By Indu Balakrishnan
GDP is important because it gives information about the size of the economy and how an economy is performing. The growth rate of real GDP is often used as an indicator of the general health of the economy. In broad terms, an increase in real GDP is interpreted as a sign that the economy is doing well.
GDP = private consumption + gross investment + government investment + government spending + (exports – imports).
GDP = C + I + G + (X – M)
Contribution of each sector to the Indian GDP
Essentially, Sector wise contribution includes agricultural, industrial and service. And household chores technically should count as services, yes? Quite obvious, when you say it out loud (or read).
India, the world’s fastest-growing major economy, is still lagging behind because about 700 million people of India — more than twice the population of the US — who perform household duties aren’t recorded among the national income providers since they aren’t technically part of the workforce.
There has been a lot of debate around this topic for years. In 2018, the Indian Government stated that the National Sample Survey Office (NSSO) will be conducting a year-long household survey to measure the amount of work spent in cooking and washing.
Goal of the survey: The government will get a clear understanding of how women taking care of the household are spending their time which will improve Indian economy.
Some shocking statistics
- As per a United Nations report, 75% of the world’s unpaid care and domestic work is done by women
- Unpaid domestic work accounts for 13% of the global Gross Domestic Product (GDP).
- In India, a staggering 49% of women from the 1.3 billion-strong nation contribute to its GDP but are not even counted.
- Women in India spend 352 minutes a day on unpaid work; however, men spend 51.8 minutes a day according to a UN report.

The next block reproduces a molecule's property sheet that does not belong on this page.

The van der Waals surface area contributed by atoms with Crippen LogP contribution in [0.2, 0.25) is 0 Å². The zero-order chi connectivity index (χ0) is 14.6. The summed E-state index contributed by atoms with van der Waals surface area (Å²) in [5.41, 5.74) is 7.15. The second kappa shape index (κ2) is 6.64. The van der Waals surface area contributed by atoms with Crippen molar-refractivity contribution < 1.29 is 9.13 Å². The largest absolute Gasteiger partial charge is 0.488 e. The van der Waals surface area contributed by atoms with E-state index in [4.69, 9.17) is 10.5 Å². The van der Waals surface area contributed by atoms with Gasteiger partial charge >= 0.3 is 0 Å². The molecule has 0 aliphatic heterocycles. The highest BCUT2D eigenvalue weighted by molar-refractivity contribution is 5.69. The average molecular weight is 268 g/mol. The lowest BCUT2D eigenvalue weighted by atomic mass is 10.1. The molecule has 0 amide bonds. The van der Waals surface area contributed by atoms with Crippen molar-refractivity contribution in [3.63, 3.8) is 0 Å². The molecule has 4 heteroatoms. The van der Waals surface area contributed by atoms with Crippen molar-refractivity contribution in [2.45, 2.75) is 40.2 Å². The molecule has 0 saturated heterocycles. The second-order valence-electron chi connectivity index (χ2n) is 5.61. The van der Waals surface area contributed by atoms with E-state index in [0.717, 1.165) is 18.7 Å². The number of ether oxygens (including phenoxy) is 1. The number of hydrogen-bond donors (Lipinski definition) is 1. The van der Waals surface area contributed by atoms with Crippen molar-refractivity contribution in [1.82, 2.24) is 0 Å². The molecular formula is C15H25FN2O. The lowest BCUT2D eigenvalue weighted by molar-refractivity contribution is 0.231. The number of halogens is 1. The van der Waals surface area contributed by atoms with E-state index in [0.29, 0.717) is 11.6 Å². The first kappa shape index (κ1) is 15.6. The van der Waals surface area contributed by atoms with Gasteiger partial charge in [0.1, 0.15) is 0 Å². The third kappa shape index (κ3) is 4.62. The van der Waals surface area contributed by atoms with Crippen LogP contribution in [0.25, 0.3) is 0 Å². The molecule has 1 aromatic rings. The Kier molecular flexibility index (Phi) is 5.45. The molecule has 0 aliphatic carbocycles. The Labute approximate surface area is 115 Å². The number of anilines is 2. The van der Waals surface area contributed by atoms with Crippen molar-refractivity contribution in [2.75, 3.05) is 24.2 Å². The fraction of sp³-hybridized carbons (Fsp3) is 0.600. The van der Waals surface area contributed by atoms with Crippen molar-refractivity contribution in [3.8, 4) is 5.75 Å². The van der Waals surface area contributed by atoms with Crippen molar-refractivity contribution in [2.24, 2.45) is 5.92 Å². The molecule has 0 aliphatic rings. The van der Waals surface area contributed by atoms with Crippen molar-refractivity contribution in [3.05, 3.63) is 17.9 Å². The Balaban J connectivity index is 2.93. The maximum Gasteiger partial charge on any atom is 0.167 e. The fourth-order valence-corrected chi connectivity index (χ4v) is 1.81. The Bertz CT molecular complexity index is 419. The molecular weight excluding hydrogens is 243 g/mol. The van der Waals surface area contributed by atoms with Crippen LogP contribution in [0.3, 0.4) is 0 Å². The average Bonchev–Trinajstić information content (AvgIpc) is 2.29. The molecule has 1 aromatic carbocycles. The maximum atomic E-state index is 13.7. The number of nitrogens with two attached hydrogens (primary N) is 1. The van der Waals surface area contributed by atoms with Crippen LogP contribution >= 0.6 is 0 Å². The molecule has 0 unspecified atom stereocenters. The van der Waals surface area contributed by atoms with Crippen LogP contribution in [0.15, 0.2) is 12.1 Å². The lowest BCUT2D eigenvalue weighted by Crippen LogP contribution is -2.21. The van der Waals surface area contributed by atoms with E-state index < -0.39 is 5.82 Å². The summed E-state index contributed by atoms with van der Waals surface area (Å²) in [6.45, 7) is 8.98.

(Hey, it’s the United Nations saying it! This is not a male-bashing article. I am just trying to summarize the findings so that you can comment with your opinion and bring some traffic to the blog while at it)
So, Is housework included in GDP?
GDP measures the market value of the goods and services a nation produces. Unpaid work that people do for themselves and their families isn’t traded in the marketplace, so there are no transactions to track.
Now, for the shocker!
- According to a report published in Republic World in January 2018, the research by the International Monetary Fund (IMF) suggests that India’s GDP can grow by 27% if women’s participation in the economy is raised to the same level as that of men.
- It also suggests that India will be growing at a rate of 7.4% in 2018 as against China’s 6.8%, making it the fastest growing country among emerging economies.
The challenge for the government will be to put the survey’s data to use and address issues such as gender equality, women empowerment, and unemployment.
Summary of the survey: A first-of-its-kind survey by the Ministry of Statistics has supported the assertion that women shoulder most of the unpaid domestic services for members of the household and are the primary care-givers for dependent family members.
So this opinion started floating around on the internet a LOT – Paying salaries to women for housework can give women respect, recognition, dignity and empowerment. The unanswered question then is, who will pay for it?